The series examines the lives three green card holding soldiers who are experiencing the cycle in different phases. One soldier is situated in Tijuana attempting to reunite with his family back in America, another one is in ICE detention fighting deportation, and the other is heavily involved with a drug cartel in Ciudad Juarez.
A trailer and premiere date have not yet been released.
Veteran Producer kickstarts $15 Million Campaign To Combat Abortion Bans
It’s no secret Hollywood is outraged over anti-abortion laws being passed on the state level, especially when the industry’s new film capital Georgia followed suit.
Veteran producer Peter Chernin is turning the boycott up several notches. Chernin has reportedly launched a multi-million dollar campaign to combat the new legislation and is calling for major backing.
Chernin is partnering with ACLU Executive Director Anthony Romero on the fundraising effort. The email seeks $15 million by July 1, according to Deadline.
“I am launching a campaign to contribute to the $15 million that is needed to fund the ACLU’s legal efforts to battle the national anti-abortion effort,” he wrote, according to The New York Times, which first reported the story. “We have a moral responsibility to act immediately.”
“We were conflicted about contributing to the health of an economy and a state that had declared war on the rights and freedom of its women. On one hand, if we chose the boycott route, thousands of jobs would be lost ultimately damaging workers who rely on production for livelihood, including many women. We also know that the only way to fight the massive, now national incursion on women’s rights is through a legal battle, a battle that needs funding and on the ground support via organizations like the ACLU who are powering up to overturn the law. So our choice became pretty clear we will stay in Georgia, stand shoulder to shoulder with the women of that state and the states under attack, and fight to win.”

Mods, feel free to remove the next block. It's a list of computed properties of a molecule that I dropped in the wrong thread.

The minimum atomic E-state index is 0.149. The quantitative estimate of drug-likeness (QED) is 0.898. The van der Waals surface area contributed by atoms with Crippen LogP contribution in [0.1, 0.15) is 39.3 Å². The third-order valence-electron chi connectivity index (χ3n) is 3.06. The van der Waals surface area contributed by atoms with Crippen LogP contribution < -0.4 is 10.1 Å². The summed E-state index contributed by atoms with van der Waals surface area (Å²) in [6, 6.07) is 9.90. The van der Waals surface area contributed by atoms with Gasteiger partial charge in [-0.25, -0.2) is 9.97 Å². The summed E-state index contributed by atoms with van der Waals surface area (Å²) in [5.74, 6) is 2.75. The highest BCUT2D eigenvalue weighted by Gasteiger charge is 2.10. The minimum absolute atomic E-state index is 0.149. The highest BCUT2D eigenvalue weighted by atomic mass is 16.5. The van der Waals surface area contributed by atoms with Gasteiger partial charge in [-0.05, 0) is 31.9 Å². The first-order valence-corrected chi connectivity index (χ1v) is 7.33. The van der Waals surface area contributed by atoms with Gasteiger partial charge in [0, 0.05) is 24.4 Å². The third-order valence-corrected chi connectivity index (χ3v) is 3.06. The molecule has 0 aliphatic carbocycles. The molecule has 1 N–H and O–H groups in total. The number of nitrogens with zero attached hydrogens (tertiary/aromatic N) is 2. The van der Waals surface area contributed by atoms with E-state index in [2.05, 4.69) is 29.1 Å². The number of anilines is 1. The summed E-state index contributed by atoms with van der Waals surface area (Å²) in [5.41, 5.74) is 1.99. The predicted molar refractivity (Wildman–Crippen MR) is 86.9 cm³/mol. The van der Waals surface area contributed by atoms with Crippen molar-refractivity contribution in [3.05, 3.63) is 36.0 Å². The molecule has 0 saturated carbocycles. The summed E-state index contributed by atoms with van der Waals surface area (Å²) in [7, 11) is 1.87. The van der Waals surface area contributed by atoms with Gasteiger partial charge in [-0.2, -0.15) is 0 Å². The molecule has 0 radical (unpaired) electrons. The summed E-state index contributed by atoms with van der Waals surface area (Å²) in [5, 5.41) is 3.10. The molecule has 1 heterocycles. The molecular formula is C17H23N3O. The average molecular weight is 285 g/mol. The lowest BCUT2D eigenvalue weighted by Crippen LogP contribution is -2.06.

Alabama, Ohio, Mississippi, Kentucky, and Utah have implemented the new bill in recent weeks.
Chance the Rapper’s modernized ‘All That’ theme song is incredible
Popular Nickelodeon sketch comedy show, All That is making a comeback this month. Although the release date hasn’t been officially announced of who is performing the new theme, hip-hop star Chance the Rapper just dished out one hell of a hint.
Recently, The Chicago emcee previewed his version of the theme on Instagram. Chance is shown jamming in the clip to the new gospel/hip hop infused theme. It not only features a choir but also a few bars from Chance, suggesting it will be used for the show. Check it out below.
The All That revival will premiere June 15th on Nickelodeon. Original cast members Kel Mitchell, Lori Beth Denberg, and Josh Server will make appearances alongside a new cast of young comedians.
Meanwhile, Chance the Rapper is currently working on his full-length debut album titled OwBum, which is slated for a July release.